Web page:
Fast Mapping in Normal and Language-Impaired Children In this study, the fast mapping skills of a group of 11 normal children (ages 4:0–5:6) were compared to those of a group of 11 language-impaired children (ages 4:1–5:4) exhibiting expressive syntactic deficits. Fast mapping is a hypothesized process enabling children to create lexical representations for new words after as ... Reports
Reports  |   August 01, 1987
Fast Mapping in Normal and Language-Impaired Children
 
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Article Information
Reports   |   August 01, 1987
Fast Mapping in Normal and Language-Impaired Children
Journal of Speech and Hearing Disorders, August 1987, Vol. 52, 218-222. doi:10.1044/jshd.5203.218
History: Received August 22, 1986 , Accepted October 30, 1986
 
Journal of Speech and Hearing Disorders, August 1987, Vol. 52, 218-222. doi:10.1044/jshd.5203.218
History: Received August 22, 1986; Accepted October 30, 1986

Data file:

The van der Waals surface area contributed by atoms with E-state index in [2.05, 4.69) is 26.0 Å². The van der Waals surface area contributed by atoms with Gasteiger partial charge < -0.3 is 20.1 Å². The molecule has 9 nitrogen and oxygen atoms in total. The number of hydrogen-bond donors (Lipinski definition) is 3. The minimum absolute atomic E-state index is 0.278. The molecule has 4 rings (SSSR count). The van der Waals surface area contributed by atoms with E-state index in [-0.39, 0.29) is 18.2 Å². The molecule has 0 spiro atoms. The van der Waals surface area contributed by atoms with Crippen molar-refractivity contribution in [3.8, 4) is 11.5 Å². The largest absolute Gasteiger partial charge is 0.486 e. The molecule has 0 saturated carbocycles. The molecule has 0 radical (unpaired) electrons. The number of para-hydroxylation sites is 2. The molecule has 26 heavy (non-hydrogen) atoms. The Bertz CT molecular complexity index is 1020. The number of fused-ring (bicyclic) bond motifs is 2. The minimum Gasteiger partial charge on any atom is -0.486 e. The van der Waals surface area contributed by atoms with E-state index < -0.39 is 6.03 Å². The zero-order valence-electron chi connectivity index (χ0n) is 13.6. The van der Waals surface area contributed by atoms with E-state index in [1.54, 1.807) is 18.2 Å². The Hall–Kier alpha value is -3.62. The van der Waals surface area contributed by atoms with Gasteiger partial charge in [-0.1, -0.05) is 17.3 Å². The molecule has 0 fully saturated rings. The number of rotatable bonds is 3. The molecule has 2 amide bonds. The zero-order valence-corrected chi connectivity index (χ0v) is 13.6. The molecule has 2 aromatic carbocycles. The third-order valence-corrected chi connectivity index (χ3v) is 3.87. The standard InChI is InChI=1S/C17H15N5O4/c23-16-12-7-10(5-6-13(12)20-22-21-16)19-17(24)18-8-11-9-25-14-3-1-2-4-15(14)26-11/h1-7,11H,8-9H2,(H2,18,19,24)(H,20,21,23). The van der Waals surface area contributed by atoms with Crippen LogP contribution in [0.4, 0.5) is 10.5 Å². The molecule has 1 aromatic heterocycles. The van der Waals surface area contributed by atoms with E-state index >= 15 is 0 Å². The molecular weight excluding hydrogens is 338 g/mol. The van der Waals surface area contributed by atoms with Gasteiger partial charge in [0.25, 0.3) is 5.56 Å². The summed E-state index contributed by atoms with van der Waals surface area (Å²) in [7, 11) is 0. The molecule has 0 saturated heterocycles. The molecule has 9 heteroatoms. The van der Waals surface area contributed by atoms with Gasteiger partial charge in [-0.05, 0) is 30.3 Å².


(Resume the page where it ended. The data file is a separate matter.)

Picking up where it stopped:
In this study, the fast mapping skills of a group of 11 normal children (ages 4:0–5:6) were compared to those of a group of 11 language-impaired children (ages 4:1–5:4) exhibiting expressive syntactic deficits. Fast mapping is a hypothesized process enabling children to create lexical representations for new words after as little as a single exposure. Subjects encountered a nonsense word and its novel object referent. Subsequent tasks probed the amount and kinds of information about the new word that the subjects had entered into memory. Normal and language-impaired subjects did not differ in their ability to infer a connection between the novel word and referent, to comprehend the novel word after a single exposure, and to recall some nonlinguistic information associated with the referent. However, the language-impaired subjects were less successful than the normal subjects in producing the new word, recalling significantly fewer of its three phonemes.

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